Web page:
The Apostle Paul traveled and helped found new Christian communities, gathering new followers into small groups for worship and conversation. People from diverse cultures, classes, and experiences were encouraged to cross boundaries of clan and socio-economic class to build new community based on new life in Jesus Christ. Wherever these small groups gathered, the fledgling Christian church grew in intensity, effectiveness and faith.
United Methodism’s founder, John Wesley, sparked a church renewal movement to rekindle evangelical fire and a passion for addressing social ills by establishing class meetings. As the practice spread throughout England and, later, in the United States, people of faith met across society’s ridged lines of social class, gender roles, identity, race and ethnicity to discuss their beliefs, confess their stumbling blocks, minister to people in need and encourage each other to live ever more Christ-centered lives.
The Church’s reliance on representational systems as the primary mechanism for achieving diversity has shielded us from having intentional and reflective conversations about actualizing our values around diversity, equity and inclusion. Vital conversations are essential for every Christian community that strives to deepen individual and corporate faith and worship, bring new people into relationship with God, and to make a credible witness to the power of Christ and His church to transform the world for the better.
The General Commission on Religion and Race creates forums and resources, such as the award-wining Vital Conversations Video Series, to encourage authentic and invite people into dialogue about tough topics that threaten to divide and damage the Body of Christ and the things that bind us together and strengthen us.
Congregations, annual conferences, and regional and denomination-wide groups look to GCORR to facilitate, resource, guide and support discussions on how to move the United Methodist Church from ineffectiveness to efficacy, from systemic inequity to justice, and from mistrust to courageous, positive action in the name of the Christ our Savior.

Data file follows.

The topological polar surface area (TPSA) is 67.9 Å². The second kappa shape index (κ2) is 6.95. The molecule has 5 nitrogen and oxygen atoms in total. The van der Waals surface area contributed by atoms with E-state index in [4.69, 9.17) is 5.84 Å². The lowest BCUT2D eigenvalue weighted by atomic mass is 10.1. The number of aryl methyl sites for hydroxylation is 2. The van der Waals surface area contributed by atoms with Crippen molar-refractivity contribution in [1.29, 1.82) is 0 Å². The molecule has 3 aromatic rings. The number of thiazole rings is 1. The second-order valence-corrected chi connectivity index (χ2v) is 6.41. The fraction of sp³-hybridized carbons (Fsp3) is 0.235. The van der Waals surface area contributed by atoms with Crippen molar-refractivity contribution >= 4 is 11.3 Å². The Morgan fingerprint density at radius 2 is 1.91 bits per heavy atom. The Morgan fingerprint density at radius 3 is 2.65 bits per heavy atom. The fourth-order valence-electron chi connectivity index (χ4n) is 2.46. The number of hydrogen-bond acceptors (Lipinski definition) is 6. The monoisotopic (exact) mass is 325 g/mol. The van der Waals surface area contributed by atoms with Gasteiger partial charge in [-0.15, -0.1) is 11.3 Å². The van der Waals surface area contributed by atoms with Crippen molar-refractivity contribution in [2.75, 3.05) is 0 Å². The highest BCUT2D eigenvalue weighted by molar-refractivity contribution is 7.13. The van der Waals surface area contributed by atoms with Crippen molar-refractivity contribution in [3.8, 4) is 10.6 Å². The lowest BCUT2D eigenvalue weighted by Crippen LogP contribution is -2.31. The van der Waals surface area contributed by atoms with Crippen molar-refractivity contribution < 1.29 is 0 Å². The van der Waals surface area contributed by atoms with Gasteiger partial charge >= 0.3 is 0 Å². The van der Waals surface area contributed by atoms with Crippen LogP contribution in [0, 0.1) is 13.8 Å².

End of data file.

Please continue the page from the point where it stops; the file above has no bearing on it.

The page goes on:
GCORR is working as a catalyst by convening small groups of leaders from throughout the connection to incubate ideas and best practices on authentic community-building in response to our most challenging social concerns in the church and world. By 2024, we hope to support the convening of over 1000 groups where leaders can talk about their ministry, what keeps them apart from their neighbors and possible partners, and how to begin working creatively to address the things that keep us divided, oppressed and stuck.
We invite you join conversations that transform lives, congregations and communities. Participate in our online forums, recommend future topics for conversation and exploration, or start a new conversation about racial justice, diversity and effectiveness in your congregation or community.
Jumpstarts for your congregation
- Invite your pastor and lay leader to discuss the role of racial-ethic and cultural diversity in your congregation’s worship, evangelism and mission. Ask frank questions about what has worked or has not worked in the past, and listen. Offer to help create cross-cultural conversations and solicit their ideas and support.
- View GCORR’s video resources, such as the award-winning video series, Vital Conversations and Roll Down, Justice!, a Lenten Biblical reflection. View with your Sunday school class or leadership team, using it as a discussion-starter or study on issues of racial-ethnic-cultural diversity in your parish.
- Start a one-to-one conversation before tackling a church “event” or “program.” Ask friends from other racial-ethnic and cultural groups their perceptions about diversity and inclusion in your community. While no person can or should be asked to speak for their whole cultural group, ask an African-American clergy friend what Martin Luther King’s legacy means to her. Or ask a white friend what the terms “white privilege” or “institutional racism” mean to him.